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Spokane, Washington  Est. May 19, 1883

Spokane Public Schools joins lawsuit against Facebook, TikTok and other social media companies

In this photo illustration, a Facebook app logo is displayed on a smartphone on March 25, 2020, in Arlington, Va.  (OLIVIER DOULIERY/AFP)
By Elena Perry and Sophia McFarland The Spokesman-Review

The Spokane Public Schools Board voted Wednesday to join Seattle Public Schools in a lawsuit against several social media companies, alleging they intentionally market to youths, worsening their mental health.

The Seattle school district filed the suit in January, and since then, nearly 100 districts across the nation have followed Seattle’s lead. The tech giants behind TikTok, YouTube, Snapchat, Instagram and Facebook should be “held accountable” for their alleged role in the mental health crisis among youths, the suit claims.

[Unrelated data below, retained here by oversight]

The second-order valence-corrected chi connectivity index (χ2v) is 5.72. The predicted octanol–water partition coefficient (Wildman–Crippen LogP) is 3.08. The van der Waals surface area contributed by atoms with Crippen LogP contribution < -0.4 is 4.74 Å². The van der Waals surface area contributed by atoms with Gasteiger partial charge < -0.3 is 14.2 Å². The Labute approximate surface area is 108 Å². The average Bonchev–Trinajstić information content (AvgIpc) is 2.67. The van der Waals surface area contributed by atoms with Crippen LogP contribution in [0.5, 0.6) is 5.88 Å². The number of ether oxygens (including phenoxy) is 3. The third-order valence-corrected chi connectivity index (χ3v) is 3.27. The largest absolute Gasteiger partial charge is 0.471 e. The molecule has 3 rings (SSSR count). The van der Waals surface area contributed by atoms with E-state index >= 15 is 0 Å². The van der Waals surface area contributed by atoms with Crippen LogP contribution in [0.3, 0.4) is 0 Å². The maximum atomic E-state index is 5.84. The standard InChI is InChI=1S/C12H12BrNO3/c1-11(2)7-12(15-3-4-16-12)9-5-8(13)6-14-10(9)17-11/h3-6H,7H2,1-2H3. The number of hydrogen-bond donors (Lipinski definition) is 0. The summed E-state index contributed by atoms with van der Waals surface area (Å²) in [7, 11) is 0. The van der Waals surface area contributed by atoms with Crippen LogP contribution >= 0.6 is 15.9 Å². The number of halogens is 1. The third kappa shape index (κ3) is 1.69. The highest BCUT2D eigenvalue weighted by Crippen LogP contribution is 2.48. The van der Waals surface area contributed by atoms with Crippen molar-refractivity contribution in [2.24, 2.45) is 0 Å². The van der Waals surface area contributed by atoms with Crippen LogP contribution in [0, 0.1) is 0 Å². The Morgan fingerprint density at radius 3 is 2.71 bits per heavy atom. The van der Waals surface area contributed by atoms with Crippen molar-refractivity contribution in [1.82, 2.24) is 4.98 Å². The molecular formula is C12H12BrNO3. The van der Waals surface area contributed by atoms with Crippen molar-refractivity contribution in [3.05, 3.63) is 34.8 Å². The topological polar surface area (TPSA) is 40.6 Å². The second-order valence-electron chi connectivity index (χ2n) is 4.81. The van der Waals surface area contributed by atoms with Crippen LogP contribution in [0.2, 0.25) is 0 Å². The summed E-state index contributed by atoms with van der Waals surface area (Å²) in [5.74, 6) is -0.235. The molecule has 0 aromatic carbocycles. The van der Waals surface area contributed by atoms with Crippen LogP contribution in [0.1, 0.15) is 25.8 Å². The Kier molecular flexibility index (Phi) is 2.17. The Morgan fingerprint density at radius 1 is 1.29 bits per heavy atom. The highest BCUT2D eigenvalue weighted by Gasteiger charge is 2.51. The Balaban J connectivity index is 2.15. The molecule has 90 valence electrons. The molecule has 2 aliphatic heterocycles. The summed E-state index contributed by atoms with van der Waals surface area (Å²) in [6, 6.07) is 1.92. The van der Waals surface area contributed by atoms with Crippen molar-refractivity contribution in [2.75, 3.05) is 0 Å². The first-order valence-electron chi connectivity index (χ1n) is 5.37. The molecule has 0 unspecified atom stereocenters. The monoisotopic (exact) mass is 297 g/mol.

The 90-page complaint alleges the social media companies have contributed to the increase in depression, anxiety, eating disorders, bullying and other mental health concerns among youths. These companies have intentionally targeted marketing toward this demographic, the complaint alleges, exploiting their developing brains and fueling addiction-like dependence to social media platforms.

“Defendants have continued to create more sophisticated versions of their platforms with features designed to keep users engaged and maximize the amount of time they spend using social media,” the lawsuit said.

The suit also said the companies’ “exploitive and manipulative platforms” lead young people to spend excess time on them.

The School Board voted 3-0 to join in the lawsuit. Board President Michael Wiser and board members Melissa Bedford and Riley Smith voted to join the suit. Board members Nikki Lockwood and Jenny Slagle were not in attendance when the vote was made.

“These companies are using strategies that align directly with things like gambling, because of the tactics that they use to make it addictive,” Bedford said.